• Credit derivative losses
should we fear derivatives
Should We Fear Derivatives?
  • “The answer is no. We should have a healthy respect for them. We do not fear planes because they may crash and do not refuse to board them because of that risk. Instead, we make sure that planes are as safe as it makes economic sense for them to be. The same applies to derivatives. Typically, the losses from derivatives are localized, but the whole economy gains from the existence of derivatives markets.”

Rene Stulz (Ohio State University)

regulation of derivatives markets
Regulation of Derivatives Markets
  • Exchange-based trades are transparent and cleared
  • OTC trades are less transparent and less frequently cleared
  • Most OTC derivatives are arranged with a dealer (below)
  • Systemic risk concerns
  • Current derivatives reform proposals:
    • Migration of OTC trading to exchanges
    • Centralized clearing for OTC products
    • Improved price/position transparency
    • Speculation position limits
    • Improved corporate governance in

financial risk management

futures and options prof christophe p rignon hec perignon@hec fr part 2 pricing
Futures and OptionsProf. Christophe Pérignon (HEC)perignon@hec.frPart 2:Pricing
1 corn an arbitrage opportunity
1. Corn: An Arbitrage Opportunity?
  • Suppose that:
    • The spot price of corn is US$390 (for 1,000 bushels)
    • The quoted 1-year futures price of corn is US$425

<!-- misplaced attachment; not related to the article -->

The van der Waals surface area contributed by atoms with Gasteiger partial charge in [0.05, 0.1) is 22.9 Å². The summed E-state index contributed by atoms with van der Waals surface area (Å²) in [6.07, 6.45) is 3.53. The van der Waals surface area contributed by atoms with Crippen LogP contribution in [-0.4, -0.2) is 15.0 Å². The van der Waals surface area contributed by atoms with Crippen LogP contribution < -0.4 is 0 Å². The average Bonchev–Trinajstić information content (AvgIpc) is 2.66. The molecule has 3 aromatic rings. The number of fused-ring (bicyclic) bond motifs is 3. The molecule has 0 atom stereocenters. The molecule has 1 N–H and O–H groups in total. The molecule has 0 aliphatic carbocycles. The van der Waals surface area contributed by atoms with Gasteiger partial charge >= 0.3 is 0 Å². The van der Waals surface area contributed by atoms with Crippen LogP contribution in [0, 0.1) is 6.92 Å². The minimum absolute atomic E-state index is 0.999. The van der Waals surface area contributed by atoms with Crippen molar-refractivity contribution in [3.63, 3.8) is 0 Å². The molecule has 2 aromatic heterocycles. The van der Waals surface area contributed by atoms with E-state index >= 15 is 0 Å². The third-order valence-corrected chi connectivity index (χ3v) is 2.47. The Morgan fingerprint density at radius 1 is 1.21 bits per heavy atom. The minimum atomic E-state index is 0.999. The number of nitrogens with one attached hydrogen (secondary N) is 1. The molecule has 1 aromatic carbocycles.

• The 1-year US$ interest rate is 5% per annum
    • No income or storage costs for corn
  • Is there an arbitrage opportunity?
slide41
NOW
    • Borrow $390 from the bank
    • Buy corn at $390
    • Short position in a futures contract
  • IN ONE YEAR
    • Sell corn at $425 (the futures price)
    • reimburse 390  exp(0.05) = $410

ARBITRAGE PROFIT = $15 

NOTE THAT ARBITRAGE PROFIT AS LONG AS

S0 exp(r T) < F0

2 corn another arbitrage opportunity
2. Corn: Another Arbitrage Opportunity?
  • Suppose that:
    • The spot price of corn is US$390
    • The quoted 1-year futures price of corn is US$390
    • The 1-year US$ interest rate is 5% per annum
    • No income or storage costs for corn
  • Is there an arbitrage opportunity?
slide43
NOW
    • Short sell corn and receive $390
    • Make a $390 deposit at the bank
    • Long position in a futures contract
  • IN ONE YEAR
    • Buy corn at $390 (the futures price)
    • Terminal value on the bank account 390  exp(0.05) = $410

ARBITRAGE PROFIT = $20 

NOTE THAT ARBITRAGE PROFIT AS LONG AS

S0 exp(r T) > F0

Therefore F0 has to be equal to S0exp(r T) = $410

futures price for an investment asset
Futures Price for an Investment Asset

For any investment asset that provides no

income and has no storage costs

F0 = S0erT

Immediate arbitrage opportunity if:

F0 > S0erT  short the Futures, long the asset

F0 < S0erT  long the Futures, short sell the asset

the cost of carry
The Cost of Carry
  • The cost of carry, c, is the storage cost plus the interest costs less the income earned
  • For an investment asset F0 = S0ecT
  • For a consumption asset F0S0ecT
  • The convenience yield, y, is the benefit provided when owning a physical commodity.
  • It is defined as:

F0 = S0 e(c–y )T

examples
Examples

Source: www.theoildrum.com Source: Quarterly Bulletin, Bank of England, 2006